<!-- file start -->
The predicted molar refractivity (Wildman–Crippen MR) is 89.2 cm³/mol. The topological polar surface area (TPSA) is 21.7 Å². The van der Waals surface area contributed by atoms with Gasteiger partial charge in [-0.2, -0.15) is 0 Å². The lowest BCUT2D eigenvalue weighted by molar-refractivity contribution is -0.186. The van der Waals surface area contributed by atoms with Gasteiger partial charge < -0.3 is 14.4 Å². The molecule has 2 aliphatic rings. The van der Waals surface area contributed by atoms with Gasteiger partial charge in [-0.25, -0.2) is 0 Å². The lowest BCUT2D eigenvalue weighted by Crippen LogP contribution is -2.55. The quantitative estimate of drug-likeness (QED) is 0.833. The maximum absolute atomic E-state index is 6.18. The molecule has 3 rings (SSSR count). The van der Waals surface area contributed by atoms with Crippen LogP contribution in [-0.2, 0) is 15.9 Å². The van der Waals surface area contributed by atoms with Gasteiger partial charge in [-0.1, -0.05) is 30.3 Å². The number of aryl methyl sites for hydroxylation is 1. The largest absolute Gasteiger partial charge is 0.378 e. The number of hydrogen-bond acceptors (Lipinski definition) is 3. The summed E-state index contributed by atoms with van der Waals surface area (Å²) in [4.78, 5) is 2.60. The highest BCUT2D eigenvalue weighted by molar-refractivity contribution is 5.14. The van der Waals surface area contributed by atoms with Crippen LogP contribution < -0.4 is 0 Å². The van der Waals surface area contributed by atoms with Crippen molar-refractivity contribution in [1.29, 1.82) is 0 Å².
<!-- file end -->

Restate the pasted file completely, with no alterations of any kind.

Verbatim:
The predicted molar refractivity (Wildman–Crippen MR) is 89.2 cm³/mol. The topological polar surface area (TPSA) is 21.7 Å². The van der Waals surface area contributed by atoms with Gasteiger partial charge in [-0.2, -0.15) is 0 Å². The lowest BCUT2D eigenvalue weighted by molar-refractivity contribution is -0.186. The van der Waals surface area contributed by atoms with Gasteiger partial charge < -0.3 is 14.4 Å². The molecule has 2 aliphatic rings. The van der Waals surface area contributed by atoms with Gasteiger partial charge in [-0.25, -0.2) is 0 Å². The lowest BCUT2D eigenvalue weighted by Crippen LogP contribution is -2.55. The quantitative estimate of drug-likeness (QED) is 0.833. The maximum absolute atomic E-state index is 6.18. The molecule has 3 rings (SSSR count). The van der Waals surface area contributed by atoms with Crippen LogP contribution in [-0.2, 0) is 15.9 Å². The van der Waals surface area contributed by atoms with Gasteiger partial charge in [-0.1, -0.05) is 30.3 Å². The number of aryl methyl sites for hydroxylation is 1. The largest absolute Gasteiger partial charge is 0.378 e. The number of hydrogen-bond acceptors (Lipinski definition) is 3. The summed E-state index contributed by atoms with van der Waals surface area (Å²) in [4.78, 5) is 2.60. The highest BCUT2D eigenvalue weighted by molar-refractivity contribution is 5.14. The van der Waals surface area contributed by atoms with Crippen LogP contribution < -0.4 is 0 Å². The van der Waals surface area contributed by atoms with Crippen molar-refractivity contribution in [1.29, 1.82) is 0 Å².